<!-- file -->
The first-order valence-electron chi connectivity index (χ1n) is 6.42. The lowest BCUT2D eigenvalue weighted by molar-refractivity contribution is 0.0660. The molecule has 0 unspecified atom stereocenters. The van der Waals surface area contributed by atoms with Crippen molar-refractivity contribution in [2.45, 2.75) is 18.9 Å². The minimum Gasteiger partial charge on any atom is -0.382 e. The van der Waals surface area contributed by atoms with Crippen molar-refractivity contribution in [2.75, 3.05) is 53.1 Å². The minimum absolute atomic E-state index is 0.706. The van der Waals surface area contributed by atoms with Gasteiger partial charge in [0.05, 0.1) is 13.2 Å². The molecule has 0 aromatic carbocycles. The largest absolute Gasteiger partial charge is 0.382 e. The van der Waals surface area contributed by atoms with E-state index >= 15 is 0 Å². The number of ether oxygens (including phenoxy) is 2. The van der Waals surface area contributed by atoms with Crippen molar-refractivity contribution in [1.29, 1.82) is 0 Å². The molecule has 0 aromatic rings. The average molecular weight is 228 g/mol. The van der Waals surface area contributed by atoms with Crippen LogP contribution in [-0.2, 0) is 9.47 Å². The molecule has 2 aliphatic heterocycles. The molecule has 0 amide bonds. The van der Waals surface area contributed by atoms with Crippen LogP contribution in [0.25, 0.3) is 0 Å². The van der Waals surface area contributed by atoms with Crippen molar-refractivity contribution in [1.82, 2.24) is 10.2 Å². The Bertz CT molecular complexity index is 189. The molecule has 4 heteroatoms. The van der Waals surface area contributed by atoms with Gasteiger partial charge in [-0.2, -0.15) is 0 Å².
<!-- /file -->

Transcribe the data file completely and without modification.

The first-order valence-electron chi connectivity index (χ1n) is 6.42. The lowest BCUT2D eigenvalue weighted by molar-refractivity contribution is 0.0660. The molecule has 0 unspecified atom stereocenters. The van der Waals surface area contributed by atoms with Crippen molar-refractivity contribution in [2.45, 2.75) is 18.9 Å². The minimum Gasteiger partial charge on any atom is -0.382 e. The van der Waals surface area contributed by atoms with Crippen molar-refractivity contribution in [2.75, 3.05) is 53.1 Å². The minimum absolute atomic E-state index is 0.706. The van der Waals surface area contributed by atoms with Gasteiger partial charge in [0.05, 0.1) is 13.2 Å². The molecule has 0 aromatic carbocycles. The largest absolute Gasteiger partial charge is 0.382 e. The van der Waals surface area contributed by atoms with E-state index >= 15 is 0 Å². The number of ether oxygens (including phenoxy) is 2. The van der Waals surface area contributed by atoms with Crippen molar-refractivity contribution in [1.29, 1.82) is 0 Å². The molecule has 0 aromatic rings. The average molecular weight is 228 g/mol. The van der Waals surface area contributed by atoms with Crippen LogP contribution in [-0.2, 0) is 9.47 Å². The molecule has 2 aliphatic heterocycles. The molecule has 0 amide bonds. The van der Waals surface area contributed by atoms with Crippen LogP contribution in [0.25, 0.3) is 0 Å². The van der Waals surface area contributed by atoms with Crippen molar-refractivity contribution in [1.82, 2.24) is 10.2 Å². The Bertz CT molecular complexity index is 189. The molecule has 4 heteroatoms. The van der Waals surface area contributed by atoms with Gasteiger partial charge in [-0.2, -0.15) is 0 Å².